\headheight=0pt
\headsep=0pt
{\normalfont
 \csname @tempdima\endcsname=.5\ht\strutbox
 \expandafter}\expandafter\advance\expandafter\footskip\the\csname @tempdima\endcsname
{\normalfont\expandafter}\expandafter\topskip\expandafter=\the\ht\strutbox
\pagestyle{plain}%
\parindent=0ex
\parskip=\baselineskip
%%%%%%%%%%%%%%%%%%%%%%%%%%%%%%%%%%%%%%%%%%%

\newcommand\macrowithoptionalarg[1][default]{The things inside the parentheses are taken for the argument: (#1)}

\begin{document}

Test 1: \macrowithoptionalarg

Test 2: \macrowithoptionalarg[{non-default}]%

\begingroup
\catcode`[ = \active 
\catcode`] = \active
\def[{blah}
\def]{pfff}
%...
\begingroup
% catcode of ( is 12 and catcode of ) is 12.
\lccode`\(=`\[
\lccode`\)=`\]
% Now applying \lowercase to ( yields [ of catcode 12 and applying \lowercase to ) yields ] 
% of catcode 12, but be aware that AND gets lowercasd also:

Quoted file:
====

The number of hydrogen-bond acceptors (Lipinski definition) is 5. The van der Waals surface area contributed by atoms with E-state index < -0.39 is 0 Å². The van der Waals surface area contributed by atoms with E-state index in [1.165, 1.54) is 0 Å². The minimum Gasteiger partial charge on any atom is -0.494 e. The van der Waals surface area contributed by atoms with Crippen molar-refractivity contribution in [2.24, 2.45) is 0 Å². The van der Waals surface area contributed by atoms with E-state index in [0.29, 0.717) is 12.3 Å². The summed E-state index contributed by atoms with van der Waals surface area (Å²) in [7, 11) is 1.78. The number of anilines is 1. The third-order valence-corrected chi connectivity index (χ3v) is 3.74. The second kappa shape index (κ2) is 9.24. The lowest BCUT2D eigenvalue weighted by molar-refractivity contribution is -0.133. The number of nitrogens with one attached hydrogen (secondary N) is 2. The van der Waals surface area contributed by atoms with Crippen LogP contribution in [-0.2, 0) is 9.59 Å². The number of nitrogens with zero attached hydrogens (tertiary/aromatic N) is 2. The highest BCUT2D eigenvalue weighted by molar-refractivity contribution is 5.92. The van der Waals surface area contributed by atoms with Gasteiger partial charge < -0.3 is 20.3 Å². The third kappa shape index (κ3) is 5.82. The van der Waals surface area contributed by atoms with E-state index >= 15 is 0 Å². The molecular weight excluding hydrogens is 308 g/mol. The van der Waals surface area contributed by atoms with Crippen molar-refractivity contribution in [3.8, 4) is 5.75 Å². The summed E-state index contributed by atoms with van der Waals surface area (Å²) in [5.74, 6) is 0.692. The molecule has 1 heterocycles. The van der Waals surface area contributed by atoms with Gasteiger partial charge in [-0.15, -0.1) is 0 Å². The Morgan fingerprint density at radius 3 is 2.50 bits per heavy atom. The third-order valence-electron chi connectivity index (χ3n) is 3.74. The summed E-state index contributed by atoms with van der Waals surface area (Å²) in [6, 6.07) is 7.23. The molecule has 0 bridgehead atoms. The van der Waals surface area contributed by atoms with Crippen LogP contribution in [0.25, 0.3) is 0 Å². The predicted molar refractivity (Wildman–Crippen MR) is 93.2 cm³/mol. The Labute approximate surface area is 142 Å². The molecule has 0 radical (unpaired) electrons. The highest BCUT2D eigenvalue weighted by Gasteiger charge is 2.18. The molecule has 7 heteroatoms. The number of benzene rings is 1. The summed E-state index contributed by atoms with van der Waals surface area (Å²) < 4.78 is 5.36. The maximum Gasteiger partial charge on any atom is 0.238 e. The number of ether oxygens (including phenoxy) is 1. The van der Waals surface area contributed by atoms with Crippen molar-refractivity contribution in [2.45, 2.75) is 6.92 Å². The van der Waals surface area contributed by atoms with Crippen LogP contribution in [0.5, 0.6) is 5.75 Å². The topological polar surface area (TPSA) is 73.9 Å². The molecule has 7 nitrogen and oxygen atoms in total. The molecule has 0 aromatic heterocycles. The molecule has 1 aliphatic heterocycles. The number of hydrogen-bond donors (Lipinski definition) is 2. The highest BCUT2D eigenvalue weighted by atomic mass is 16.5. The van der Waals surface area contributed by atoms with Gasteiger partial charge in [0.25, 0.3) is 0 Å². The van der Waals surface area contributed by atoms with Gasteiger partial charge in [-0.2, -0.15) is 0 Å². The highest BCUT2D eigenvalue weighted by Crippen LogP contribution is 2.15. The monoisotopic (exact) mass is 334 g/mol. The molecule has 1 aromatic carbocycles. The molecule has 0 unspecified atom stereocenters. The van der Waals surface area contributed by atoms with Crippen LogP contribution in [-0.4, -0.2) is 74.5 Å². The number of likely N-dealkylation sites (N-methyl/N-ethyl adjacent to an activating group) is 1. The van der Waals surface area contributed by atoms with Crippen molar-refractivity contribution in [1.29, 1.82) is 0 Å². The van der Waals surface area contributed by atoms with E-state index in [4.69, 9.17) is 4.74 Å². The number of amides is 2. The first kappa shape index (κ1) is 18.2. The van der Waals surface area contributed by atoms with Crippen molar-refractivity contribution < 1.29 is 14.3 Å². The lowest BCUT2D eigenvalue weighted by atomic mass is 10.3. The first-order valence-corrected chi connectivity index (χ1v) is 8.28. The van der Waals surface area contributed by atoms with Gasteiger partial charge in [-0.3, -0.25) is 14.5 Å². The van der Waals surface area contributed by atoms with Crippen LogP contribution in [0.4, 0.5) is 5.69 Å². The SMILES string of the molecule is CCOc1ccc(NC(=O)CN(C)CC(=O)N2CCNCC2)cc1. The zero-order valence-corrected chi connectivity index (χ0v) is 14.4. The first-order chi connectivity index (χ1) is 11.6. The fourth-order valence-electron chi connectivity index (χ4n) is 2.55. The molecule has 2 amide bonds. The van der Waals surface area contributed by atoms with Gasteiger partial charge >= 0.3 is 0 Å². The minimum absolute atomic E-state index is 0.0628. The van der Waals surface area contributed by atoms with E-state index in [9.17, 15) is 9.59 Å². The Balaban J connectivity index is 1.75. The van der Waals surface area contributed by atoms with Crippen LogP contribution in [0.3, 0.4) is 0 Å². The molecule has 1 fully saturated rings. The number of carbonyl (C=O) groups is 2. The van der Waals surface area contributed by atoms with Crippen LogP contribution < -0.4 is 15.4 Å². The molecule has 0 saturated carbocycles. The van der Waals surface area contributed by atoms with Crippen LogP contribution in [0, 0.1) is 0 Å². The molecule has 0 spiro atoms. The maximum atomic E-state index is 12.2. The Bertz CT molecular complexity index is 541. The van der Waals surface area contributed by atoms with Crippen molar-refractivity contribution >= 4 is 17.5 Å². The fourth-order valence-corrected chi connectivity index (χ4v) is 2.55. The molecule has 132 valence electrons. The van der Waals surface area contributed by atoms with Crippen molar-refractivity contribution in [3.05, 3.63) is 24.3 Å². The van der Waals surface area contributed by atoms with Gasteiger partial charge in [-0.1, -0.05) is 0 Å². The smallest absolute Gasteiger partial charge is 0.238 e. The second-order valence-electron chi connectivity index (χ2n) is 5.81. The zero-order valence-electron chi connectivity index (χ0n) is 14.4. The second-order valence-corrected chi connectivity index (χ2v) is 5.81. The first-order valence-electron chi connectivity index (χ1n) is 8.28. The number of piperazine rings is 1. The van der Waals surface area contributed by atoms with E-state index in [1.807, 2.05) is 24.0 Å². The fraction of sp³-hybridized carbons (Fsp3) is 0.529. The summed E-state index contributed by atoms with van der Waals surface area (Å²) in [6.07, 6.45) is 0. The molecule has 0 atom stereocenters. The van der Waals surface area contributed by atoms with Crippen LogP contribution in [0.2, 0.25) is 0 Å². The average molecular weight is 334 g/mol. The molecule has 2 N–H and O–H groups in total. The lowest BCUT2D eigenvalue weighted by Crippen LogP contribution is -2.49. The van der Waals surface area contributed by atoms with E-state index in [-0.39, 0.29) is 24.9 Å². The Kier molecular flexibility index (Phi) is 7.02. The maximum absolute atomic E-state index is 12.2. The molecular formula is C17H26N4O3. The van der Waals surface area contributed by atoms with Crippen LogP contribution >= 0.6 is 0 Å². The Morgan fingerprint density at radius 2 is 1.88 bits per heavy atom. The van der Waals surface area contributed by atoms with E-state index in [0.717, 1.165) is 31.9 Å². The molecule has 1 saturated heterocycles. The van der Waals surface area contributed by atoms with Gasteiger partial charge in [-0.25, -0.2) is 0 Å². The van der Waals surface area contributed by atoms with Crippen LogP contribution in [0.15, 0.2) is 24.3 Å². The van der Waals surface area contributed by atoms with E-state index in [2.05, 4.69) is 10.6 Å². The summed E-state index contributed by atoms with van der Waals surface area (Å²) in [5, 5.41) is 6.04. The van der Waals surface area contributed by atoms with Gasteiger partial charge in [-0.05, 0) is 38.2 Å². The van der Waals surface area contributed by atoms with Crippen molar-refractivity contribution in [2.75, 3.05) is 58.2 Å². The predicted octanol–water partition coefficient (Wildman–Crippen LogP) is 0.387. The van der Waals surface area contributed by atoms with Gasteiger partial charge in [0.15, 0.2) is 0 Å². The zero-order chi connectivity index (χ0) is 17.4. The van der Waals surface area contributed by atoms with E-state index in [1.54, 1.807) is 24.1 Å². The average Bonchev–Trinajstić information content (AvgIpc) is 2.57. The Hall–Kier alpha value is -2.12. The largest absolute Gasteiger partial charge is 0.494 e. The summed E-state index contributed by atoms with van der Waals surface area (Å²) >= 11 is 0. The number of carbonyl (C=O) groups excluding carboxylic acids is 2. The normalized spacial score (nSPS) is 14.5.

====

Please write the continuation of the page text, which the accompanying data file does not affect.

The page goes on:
Test 3: \lowercase{\endgroup\macrowithoptionalarg({[ AND ]})}%
%...    
\endgroup

\end{document}

enter image description here

In case \edef and ε-TeX's \unexpanded are allowed, you can apply \string for transforming active-[ and active-] into their category-code-12-pendants:

\documentclass[landscape, a4paper]{article}
%%%%%%% Layout %%%%%%%%%%%%%%%%%%%%%%%%%%%%
\csname @ifundefined\endcsname{pdfpagewidth}{}{\pdfpagewidth=\paperwidth}
\csname @ifundefined\endcsname{pdfpageheight}{}{\pdfpageheight=\paperheight}
\csname @ifundefined\endcsname{pagewidth}{}{\pagewidth=\paperwidth}
\csname @ifundefined\endcsname{pageheight}{}{\pageheight=\paperheight}
\textwidth=\paperwidth
\oddsidemargin=1.5cm
\marginparsep=.2\oddsidemargin
\advance\textwidth -2\oddsidemargin
\marginparwidth=\oddsidemargin
\advance\oddsidemargin-1in
\evensidemargin=\oddsidemargin